Yes. Cardinal Turkson has said that in several media interviews as well. I don’t know if they will [reject it]. But the joint statement from the Vatican conference in 2016 says that warfare does not work as a means to end war, that too many people are getting killed, and too many people are getting rich off these wars and killings. It is not the way of Jesus, most importantly. That’s what the pope says in the World Day of Peace message.
Jesus was clearly nonviolent, and it’s time that we grow up and become mature disciples and start practicing the nonviolence of Jesus. That includes not only us as individuals, but the global Church, the community of followers of the nonviolent Jesus.
The just war theory has its roots in the fourth century, when roman emperor Constantine legalized Christianity and ruled that Christians could engage in armed conflict. What has changed to make the church question an understanding that goes to the core of Christian belief?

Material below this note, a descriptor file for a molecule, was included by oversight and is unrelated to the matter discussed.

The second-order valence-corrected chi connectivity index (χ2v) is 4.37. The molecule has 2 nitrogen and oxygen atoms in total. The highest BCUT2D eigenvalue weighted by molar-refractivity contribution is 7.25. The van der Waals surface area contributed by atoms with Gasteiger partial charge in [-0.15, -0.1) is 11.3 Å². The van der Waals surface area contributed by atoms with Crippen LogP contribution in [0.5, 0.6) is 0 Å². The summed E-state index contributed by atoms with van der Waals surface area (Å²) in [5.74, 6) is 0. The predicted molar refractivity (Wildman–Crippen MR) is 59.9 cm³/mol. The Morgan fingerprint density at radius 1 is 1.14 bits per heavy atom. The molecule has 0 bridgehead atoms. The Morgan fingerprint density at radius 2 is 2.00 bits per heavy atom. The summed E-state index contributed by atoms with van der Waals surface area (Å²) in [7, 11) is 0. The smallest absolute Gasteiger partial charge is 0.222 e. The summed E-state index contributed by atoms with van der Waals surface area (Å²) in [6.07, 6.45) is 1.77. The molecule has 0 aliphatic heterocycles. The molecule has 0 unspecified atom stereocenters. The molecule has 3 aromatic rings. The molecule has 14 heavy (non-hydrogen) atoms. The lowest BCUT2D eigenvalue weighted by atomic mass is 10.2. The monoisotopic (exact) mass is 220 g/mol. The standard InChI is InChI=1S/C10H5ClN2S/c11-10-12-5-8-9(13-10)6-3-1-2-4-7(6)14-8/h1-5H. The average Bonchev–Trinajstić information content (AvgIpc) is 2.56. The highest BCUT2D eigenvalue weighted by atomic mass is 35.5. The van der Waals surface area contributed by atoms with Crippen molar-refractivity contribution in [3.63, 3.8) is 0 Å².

The pope has been saying that we are in World War III by piecemeal, and no one is naming it. There is no future with violence or warfare. War is just a dead end. Even outside of Jesus, it just doesn’t work anymore. That’s why Pope Francis is questioning. This is very serious. You’re right. It is at the heart of the Church.
Didn’t we all learn as children about how Jesus physically threw out those buying and selling in the temple?
We were not taught that Jesus was nonviolent. We were never taught the nonviolence of the Gospels. The Church has really failed in that. And that is why this is such a historic turning point.
Jesus was meticulously nonviolent; he didn’t have a mean bone in his body. All of his teachings are of this visionary nonviolence: “Blessed are the peacemakers” [Mt 5:9]; “Love your enemies” [Mt 5:44]; and, that one sentence, “Offer no violent resistance to one who is evil” [Mt 5:39], which was put in the World Day of Peace message.